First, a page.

Let me be clear: I did not run the Chicago Marathon.
But my best friend Lauren did. And she totally crushed it with a PR time of 2:56. That’s an average mile time of 6:45. For twenty. six. miles. (and then some).
While Lauren was doing all that hard work, I had the pleasure of spectating with her parents in the Windy City. It was the first time I’d ever seen a big race and it was incredible. The elite men looked to me like they were running at an 800 pace. And I seriously cried when Rita Jeptoo, the first female, crossed the finish line because it was just so beautiful. Don’t even get me started on the handicapped competitors; extraordinary is an understatement.
Besides painting a poster and cheering my head off for my BFF (cowbell anyone?!), I was thinking of my Coach Mom friends. A marathon is such a long race and it reminded me of the basketball journeys you have all now begun with your teams. Here are three pieces of Chicago Marathon advice you can apply to your ’14-’15 season:
Count on things getting hard. Have a plan in place for when that happens.
After the race, I heard my friend recount her thought process during the most grueling part of the course. “I thought about Coach Bassett at mile #20. At mile #21, I thought about Cassie because she’s one. At mile #22, I thought of Jackson since he’s two…” and so on. Coach Bassett was our high school basketball coach at South Jefferson, under whom we won a New York State Title together when Lauren, our PG, wore jersey #20. Cassie and Jackson are Lauren’s super cute niece and nephew.
Every team will experience hard things this season. Dominant programs may deal with cockiness while young teams might struggle with insecurity. We all know what injuries can do to kill momentum. And hopefully you aren’t hampered by any team drama, but let’s face it, it happens. Fatigue… academic eligibility… 3-point shooting… Whatever the case may be with your group, anticipate potential challenges and have a plan in mind to get through it.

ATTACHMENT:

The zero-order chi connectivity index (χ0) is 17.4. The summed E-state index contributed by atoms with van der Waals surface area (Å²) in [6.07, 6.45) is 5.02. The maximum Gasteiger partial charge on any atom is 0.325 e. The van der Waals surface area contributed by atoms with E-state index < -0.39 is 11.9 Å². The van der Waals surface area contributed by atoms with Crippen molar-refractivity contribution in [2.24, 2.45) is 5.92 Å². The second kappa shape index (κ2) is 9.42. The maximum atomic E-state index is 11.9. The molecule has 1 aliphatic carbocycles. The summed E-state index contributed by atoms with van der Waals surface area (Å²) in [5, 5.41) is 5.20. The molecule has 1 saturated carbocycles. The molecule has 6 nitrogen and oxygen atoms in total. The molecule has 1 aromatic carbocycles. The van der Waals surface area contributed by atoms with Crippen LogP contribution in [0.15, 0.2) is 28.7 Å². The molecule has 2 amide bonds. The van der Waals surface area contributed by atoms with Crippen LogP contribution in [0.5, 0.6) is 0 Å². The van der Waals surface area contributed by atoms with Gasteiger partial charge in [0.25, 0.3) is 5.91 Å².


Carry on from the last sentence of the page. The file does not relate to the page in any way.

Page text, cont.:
When you experience success, clearly identify the factors that worked in your favor.
When we made it back to the hotel after Lauren’s best run ever, I noticed her taking notes. She was remembering exactly what she consumed during the race. How many gels did she take and when did she take them? Did she drink more carbs earlier in the race this time? How could she replicate this nutrition pattern next time?
Coaches are very critical after a loss. We spend a lot of time evaluating what went wrong. But when you win, too, the evaluation is important. Be intentional about analyzing the causes for your success.
Be equipped by your preparation.
“I kept waiting for the wheels to come off and they just didn’t,” said my smiling friend after the race. This was Lauren’s 10th marathon, and she has mastered the training.
Continually remind your players that the way they practice in the early days of this season may well be the reason they are confident and equipped for the Championship game down the road. Even though the postseason seems far off, every drill matters now. When those crucial games come down to the wire, and it feels like the wheels might come off, your team will remain confident and rely on the skills they have rehearsed since Day 1.
Last but not least, I just want to mention how fabulous it was to spend a night in a hotel room all by myself, watching HGTV instead of Dora and spreading out across the whole bed. (I’m not sure why my husband and I still have a queen-size bed at 6’4″ and 5’11”, but I think a king will be our first purchase as soon as he finishes Residency). I took the short flight from Minneapolis to Chicago solo, thanks to my gracious husband and Father-of-the-Year candidate. My days are currently filled by mothering 1- and 3-year old girls, along with some basketball coaching on the side. Yours are spent coaching and caring for 15+ student-athletes as well as your kids at home. In any case, moms need to recharge once in a while. When the adrenaline of the new season wears off and you feel the first signs of weariness, do something that makes you feel renewed. One Coach Mom told me, “I have found I need a personal vacation about every 6 weeks…this is usually a night away from the kids & team. It has helped me to stay focused and not feel overwhelmed throughout the year.”
It’s not likely you’ll have the opportunity for a vacation night this time of year, but don’t underestimate the importance of carving out pockets of personal time. Afterall, you need all the energy you can get to complete this marathon-like journey we call basketball season!
(Did I mention that my friend finished 91st?)
(That’s 91st out of 18,390 female runners.)